Spectrophotometry and Melamine Detection in Milk

Spectrophotometry and Melamine Detection in Milk

Got Milk? For most, drinking milk is something we do for our health. It's high in calcium which strengthens bones, and a warm cup before bed helps us sleep. It's something wholesome, safe, and part of many family recipes and our daily diet. But what if it wasn't safe to drink? In 2007 and 2008 Melamine was found in many dairy products imported from China. Large quantities of tainted milk sat on the shelves of local food stores and were responsible for causing severe illness in thousands of people, particularly children.

Melamine is an industrial compound, high in nitrogen commonly found in plastics and fertilizers. In foods, this chemical is extremely toxic and can cause serious health issues and in certain cases can be fatal. After the initial problem with Melamine contamination, it became apparent that Melamine monitoring was an essential part of food safety testing. This was both a revelation and a problem because at the time testing for Melamine was very time consuming and costly.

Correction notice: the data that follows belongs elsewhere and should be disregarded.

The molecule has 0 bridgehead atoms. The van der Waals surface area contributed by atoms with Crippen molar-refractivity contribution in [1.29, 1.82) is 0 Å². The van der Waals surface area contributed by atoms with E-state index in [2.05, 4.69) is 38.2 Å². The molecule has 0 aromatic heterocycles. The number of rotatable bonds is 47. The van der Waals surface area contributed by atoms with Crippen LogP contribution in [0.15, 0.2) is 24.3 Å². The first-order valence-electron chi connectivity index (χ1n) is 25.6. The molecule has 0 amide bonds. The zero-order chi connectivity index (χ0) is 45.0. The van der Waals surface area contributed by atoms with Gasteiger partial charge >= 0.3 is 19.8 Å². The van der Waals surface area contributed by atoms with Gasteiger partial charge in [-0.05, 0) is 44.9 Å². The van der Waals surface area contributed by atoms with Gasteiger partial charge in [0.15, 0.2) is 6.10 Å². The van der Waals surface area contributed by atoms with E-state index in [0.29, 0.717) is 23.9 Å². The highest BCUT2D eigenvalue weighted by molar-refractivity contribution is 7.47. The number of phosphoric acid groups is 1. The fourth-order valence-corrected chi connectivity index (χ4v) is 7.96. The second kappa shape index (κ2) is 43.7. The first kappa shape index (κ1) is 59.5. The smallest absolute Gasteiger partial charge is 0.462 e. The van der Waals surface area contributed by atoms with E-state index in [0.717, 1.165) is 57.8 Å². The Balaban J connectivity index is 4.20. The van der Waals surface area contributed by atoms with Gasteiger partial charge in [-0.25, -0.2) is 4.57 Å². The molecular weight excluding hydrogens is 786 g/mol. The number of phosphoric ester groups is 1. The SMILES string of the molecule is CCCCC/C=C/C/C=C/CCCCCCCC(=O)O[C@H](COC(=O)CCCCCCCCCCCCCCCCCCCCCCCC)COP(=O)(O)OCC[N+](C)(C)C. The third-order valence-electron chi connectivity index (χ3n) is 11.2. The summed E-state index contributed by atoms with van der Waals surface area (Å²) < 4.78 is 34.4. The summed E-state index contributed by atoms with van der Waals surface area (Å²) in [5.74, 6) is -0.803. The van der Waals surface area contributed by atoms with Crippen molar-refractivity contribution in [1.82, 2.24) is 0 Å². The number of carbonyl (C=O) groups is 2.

Recently, researchers have discovered a rapid and cost effective way to test milk for Melamine using gold nanoparticles, visual inspection and spectrophotometry. After separating casein, which can mask the presence of Melamine, from the milk they added gold nanoparticles to the remaining solution. In milk with Melamine present, the gold particles reacted with the Melamine and the solution changed from a reddish color to blue. This can then be measured visually and then quantified with a spectrophotometer. Finally, to positively identify and specify that Melamine is causing this color change, cyanuric acid, which directly interacts with only Melamine, is gradually introduced. If Melamine is present, a precipitate will begin to form, the degree of this change is easily quantified by spectrophotometry. The supplies for this test are easy to manufacture which makes for easy widespread implementation and provides a quick and accurate process to determine if the milk is safe for human consumption.

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